- Yellen’s testimony before U.S. lawmakers will help clarify how she plans to govern the committee
- Some investors are expecting a meaningful change in direction from the Yellen Fed
- We look at four reasons why we anticipate continuity with the Bernanke regime
After a few bewildering weeks with Nicolas Maduro and Erdem Basci, I can’t be the only one grateful to be turning attention back to Janet Yellen. The new Federal Reserve Board Chair will make her first public appearance on Tuesday, February 11 when she testifies before Congress for the semiannual Monetary Policy Report (the “Humphrey-Hawkins” testimony). Investors have watched Yellen for many years, but this will still be a major moment. The testimony will help clarify how she plans to govern the committee, and how much airspace there was between Bernanke and Yellen on the big policy questions.
Janet Yellen has a reputation for being a dovish central banker—a characterization we agreed with in our lengthy primer on her views. As a result, some investors are looking for a meaningful change in direction from the Yellen Fed, starting with her remarks on Tuesday. We see several reasons why continuity with the Bernanke regime is more likely, at least out of the gates.
1. Reaction function has already moved a long way. As we documented in our earlier report, Yellen’s views have very often fallen on the dovish end policy debates during her tenure at the Fed. However, the committee as a whole has moved a long way since 2009—a theme we have referred to as the Fed’s shifting goalposts. What economists call the central bank’s “reaction function” looks much more dovish today—and much closer to Yellen’s world view—than it did a few years ago. Her optimal control approach to policy sounded aggressive in 2012, but is now close to the FOMC consensus. The characterization of policymakers as dovish or hawkish really only has meaning when compared to something else. And relative to today’s FOMC, Yellen does not strike us as exceptionally dovish.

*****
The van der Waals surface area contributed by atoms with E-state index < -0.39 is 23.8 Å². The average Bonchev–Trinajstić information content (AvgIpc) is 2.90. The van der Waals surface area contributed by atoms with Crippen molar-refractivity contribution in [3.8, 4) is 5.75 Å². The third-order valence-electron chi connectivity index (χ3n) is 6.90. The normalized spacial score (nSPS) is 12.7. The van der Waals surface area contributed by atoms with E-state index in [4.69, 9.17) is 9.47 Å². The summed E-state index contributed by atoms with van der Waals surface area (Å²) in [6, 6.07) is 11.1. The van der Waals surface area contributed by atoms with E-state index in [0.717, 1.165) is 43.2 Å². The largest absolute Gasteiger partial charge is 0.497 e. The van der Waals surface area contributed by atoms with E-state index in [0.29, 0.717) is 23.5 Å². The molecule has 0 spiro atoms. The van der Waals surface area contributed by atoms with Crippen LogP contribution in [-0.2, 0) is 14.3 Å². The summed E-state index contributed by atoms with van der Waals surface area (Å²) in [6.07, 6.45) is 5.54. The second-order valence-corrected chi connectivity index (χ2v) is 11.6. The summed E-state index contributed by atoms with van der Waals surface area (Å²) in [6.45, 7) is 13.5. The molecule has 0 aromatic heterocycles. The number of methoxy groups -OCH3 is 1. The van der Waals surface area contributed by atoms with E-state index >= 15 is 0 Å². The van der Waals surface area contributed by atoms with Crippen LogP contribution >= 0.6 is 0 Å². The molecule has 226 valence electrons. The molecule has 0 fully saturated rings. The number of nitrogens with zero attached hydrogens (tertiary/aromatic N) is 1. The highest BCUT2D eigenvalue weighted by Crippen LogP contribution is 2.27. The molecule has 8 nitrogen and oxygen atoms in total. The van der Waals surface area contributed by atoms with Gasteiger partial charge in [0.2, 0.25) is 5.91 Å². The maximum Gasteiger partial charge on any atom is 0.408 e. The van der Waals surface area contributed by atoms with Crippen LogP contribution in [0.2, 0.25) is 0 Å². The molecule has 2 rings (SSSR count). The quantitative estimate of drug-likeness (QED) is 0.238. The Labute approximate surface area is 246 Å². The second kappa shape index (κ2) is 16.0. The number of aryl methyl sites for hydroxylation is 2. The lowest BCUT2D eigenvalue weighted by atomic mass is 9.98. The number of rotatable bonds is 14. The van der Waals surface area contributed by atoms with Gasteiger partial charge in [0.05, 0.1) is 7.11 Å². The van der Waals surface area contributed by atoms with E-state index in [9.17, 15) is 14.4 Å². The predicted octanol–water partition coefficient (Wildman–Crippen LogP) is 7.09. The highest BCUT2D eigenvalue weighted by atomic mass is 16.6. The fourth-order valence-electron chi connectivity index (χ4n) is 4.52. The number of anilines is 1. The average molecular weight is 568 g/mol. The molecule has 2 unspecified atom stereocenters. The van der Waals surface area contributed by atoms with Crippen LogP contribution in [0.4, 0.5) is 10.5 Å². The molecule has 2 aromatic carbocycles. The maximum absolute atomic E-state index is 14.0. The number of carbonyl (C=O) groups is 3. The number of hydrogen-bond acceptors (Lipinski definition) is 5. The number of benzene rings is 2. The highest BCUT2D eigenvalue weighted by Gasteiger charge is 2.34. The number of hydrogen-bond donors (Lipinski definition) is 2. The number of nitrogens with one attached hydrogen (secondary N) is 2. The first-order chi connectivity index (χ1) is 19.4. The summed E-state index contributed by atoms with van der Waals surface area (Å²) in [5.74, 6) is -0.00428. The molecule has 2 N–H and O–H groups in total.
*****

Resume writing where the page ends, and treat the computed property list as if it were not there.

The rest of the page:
2. Narrower views on participation rate. For a few years now, economists have debated how to interpret the decline in the labor force participation rate—the percent of adults that are either working or looking for jobs. Based on the growing pile of research notes on this topic in my inbox, it looks like the economics community is closing in on a rough consensus. This week’s report from the Congressional Budget Office (CBO) is a typical example. The authors estimate that two thirds of the decline in the participation rate since 2007 is structural, and one third “arose from temporary weakness in employment prospects and wages.” They add that the employment-to-population ratio will peak at just 58.9% in 2017—just one tenth above the level in January—before trending lower thereafter (in other words, it’s not reasonable to expect it to behave like the output gap).
Look for Yellen to stick close to this basic message, noting that the Fed sees some cyclical weakness in labor force participation, but that the decline also reflects long-term structural factors. Any other signal on this topic would be very surprising—and important from a market perspective—given the large body of research on the structural drivers of weak labor force participation.
3. Low inflation is not guaranteed. A common argument is that the Yellen Fed will be very slow to raise rates because modestly overshooting the inflation target is not a big deal, and in any case inflation is very low to begin with. We find both of these arguments a little puzzling. The financial crisis and its aftermath damaged the public credibility of the Fed—as recently articulated by former governor Kohn. Thus, we doubt policymakers are as blasé about overshooting the target as some market observers appear to think—there seems to be more at stake for the institution than can be calculated with a loss function.
Separately, today’s low inflation readings are of limited comfort. We see an analogy to driving a car: you can’t determine whether you have enough gas without knowing how far you need to drive. In the same way, the low rate of inflation needs to be considered in light of the long exit process ahead: it will be much too late to wait until inflation has rebounded to stop expanding the balance sheet. In Yellen’s testimony, look for this to come through in her comments about the tapering timeline.
4. There’s a committee to contend with. Lastly, although Yellen’s views will weigh heavily on the policymaking process, we doubt she will ignore the opinions of centrist policymakers—such as San Francisco Fed President John Williams, and possibly Stanley Fischer. How important this consideration will be remains to be seen, but we suspect that she may tack toward the center on Tuesday and in future public remarks.